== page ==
The latest initiative in our regional development programme (RDP) is a new operational system designed to unlock more capacity for smaller, regionally-connected – and often renewable – power resources in in the south of England.
We’ve been working closely with National Grid Electricity Transmission (NGET), UK Power Networks (UKPN), Scottish and Southern Energy Networks (SSEN) and Western Power Distribution (WPD) on the initiative, which will be rolled out in three phases along the south coast.
UKPN recently became the first distribution network operator (DNO) to use the system on its electricity network as part of the first phase – enabling up to 600MW of distributed energy resources (DERs) to be connected in the region – with SSEN and WPD due to roll it out on their networks in the new year.
What are distributed energy resources? Distributed energy resources (DERs) are connected and provide power to regional networks rather than to Britain’s main transmission system, improving the flexibility of the grid and its ability to draw on energy resources beyond the larger centralised power stations.
The new system directly connects the local network operator’s control room with our national control room, providing better visibility and control to keep the system balanced.
It also allows for more efficient management of the growing volume of DERs in the region, such as small and medium-sized wind and solar farms.
The new south coast initiative will more fully harness these DERs’ potential, enabling them to play an important role should transmission network conditions become particularly challenging – for example around the time of a fault on the network.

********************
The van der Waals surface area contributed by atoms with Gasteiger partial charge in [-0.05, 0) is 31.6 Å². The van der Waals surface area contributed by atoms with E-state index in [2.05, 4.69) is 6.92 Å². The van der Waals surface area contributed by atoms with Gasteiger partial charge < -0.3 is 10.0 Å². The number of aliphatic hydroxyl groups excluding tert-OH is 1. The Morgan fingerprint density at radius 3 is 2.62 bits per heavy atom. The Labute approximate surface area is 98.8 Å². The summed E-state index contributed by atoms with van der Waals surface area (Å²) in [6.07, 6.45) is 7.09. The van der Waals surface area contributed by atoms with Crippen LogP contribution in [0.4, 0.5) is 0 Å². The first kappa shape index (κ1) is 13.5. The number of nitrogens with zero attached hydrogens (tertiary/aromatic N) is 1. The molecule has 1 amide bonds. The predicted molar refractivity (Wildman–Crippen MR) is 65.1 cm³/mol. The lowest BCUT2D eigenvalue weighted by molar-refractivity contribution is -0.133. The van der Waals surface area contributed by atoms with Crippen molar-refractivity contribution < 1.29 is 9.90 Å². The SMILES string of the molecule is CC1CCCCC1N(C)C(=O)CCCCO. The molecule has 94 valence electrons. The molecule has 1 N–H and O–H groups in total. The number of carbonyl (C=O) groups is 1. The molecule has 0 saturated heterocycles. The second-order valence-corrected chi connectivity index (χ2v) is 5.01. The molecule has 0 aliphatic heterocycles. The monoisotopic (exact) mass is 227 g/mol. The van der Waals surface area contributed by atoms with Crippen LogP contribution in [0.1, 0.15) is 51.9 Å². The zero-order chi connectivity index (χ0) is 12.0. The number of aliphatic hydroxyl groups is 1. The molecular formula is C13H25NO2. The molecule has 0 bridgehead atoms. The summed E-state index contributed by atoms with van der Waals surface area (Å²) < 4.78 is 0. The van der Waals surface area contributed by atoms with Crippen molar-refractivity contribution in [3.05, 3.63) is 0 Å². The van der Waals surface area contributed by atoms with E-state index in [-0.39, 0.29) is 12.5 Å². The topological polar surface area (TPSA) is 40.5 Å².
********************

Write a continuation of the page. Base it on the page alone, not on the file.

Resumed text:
It's strengthening coordination and collaboration across the whole system, and marks another step towards being to operate the electricity system with zero carbon
DERs in the area will be able to continue providing power to the grid during difficult system conditions, when previously they might have been restricted off in anticipation of a fault to avoid overloading the system post-fault.
It offers vast improvements against traditional ‘intertrip’ systems, which only enabled on or off settings for connected generators when faced with adverse network conditions.
It will benefit a region which has already seen significant growth in DERs, making sure as much generation as possible can be maintained according to the system conditions.
As energy becomes more decentralised and its consumption becomes more varied, initiatives like this are advancing the role DNOs will have in managing the network at a local level, and are strengthening coordination and collaboration across the whole system to make sure regional resources can support an efficient and resilient transmission network.
Since renewable energy makes up a significant volume of today’s connections at a regional level, the project marks another step towards ESO’s ambition to operate the electricity system carbon-free by 2025.
Find out more about our 2025 zero carbon ambition